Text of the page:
It is becoming more common for employees to have access to their work email on their personal or business-issued cell phone, and when an email chimes in after work hours, it is often hard to resist the almost-compulsive temptation to check the message. The question employers are often faced with is whether this time is compensable.
The current rule is that if a non-exempt employee spends more than a “de minimis” amount of time sending/receiving emails or texting off duty, the employee must be compensated for that time because it constitutes hours worked. While there is no precise amount of time that may be defined as de minimis, some courts have found daily periods of approximately 10 minutes de minimis unless the aggregate amount of time in a week spent checking emails or texting exceeds 10-12 minutes each day. Therefore, if an employee spends 10-12 minutes each day performing tasks like responding to email or texts remotely, and therefore spends 45 minutes to one hour per week performing such tasks, the time would likely be compensable hours worked and would not qualify as de minimis.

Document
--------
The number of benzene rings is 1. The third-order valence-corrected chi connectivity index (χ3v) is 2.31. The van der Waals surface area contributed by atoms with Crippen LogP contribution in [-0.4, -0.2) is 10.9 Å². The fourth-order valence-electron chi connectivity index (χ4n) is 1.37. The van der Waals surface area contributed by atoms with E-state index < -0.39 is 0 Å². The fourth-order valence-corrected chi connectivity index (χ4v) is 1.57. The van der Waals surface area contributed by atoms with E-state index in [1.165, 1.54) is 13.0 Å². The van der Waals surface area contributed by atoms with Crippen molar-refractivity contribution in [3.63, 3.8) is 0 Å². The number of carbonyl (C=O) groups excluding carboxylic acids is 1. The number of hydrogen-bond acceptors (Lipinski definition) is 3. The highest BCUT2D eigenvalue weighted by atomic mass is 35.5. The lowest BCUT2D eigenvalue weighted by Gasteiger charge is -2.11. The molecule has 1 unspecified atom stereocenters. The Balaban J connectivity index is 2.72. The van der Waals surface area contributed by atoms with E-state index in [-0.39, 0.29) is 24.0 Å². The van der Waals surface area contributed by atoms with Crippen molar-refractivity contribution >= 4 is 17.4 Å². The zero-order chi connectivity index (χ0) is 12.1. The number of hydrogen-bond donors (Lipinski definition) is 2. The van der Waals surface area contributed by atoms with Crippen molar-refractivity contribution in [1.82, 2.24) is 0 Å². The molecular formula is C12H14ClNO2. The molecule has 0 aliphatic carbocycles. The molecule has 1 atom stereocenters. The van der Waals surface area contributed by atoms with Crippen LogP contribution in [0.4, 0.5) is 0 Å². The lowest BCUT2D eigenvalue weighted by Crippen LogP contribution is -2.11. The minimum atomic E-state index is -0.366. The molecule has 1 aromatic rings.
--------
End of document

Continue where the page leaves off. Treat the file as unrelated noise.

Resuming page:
We are expecting clarification on the de minimis standard in a case that is currently pending before the California Supreme Court and will keep you updated.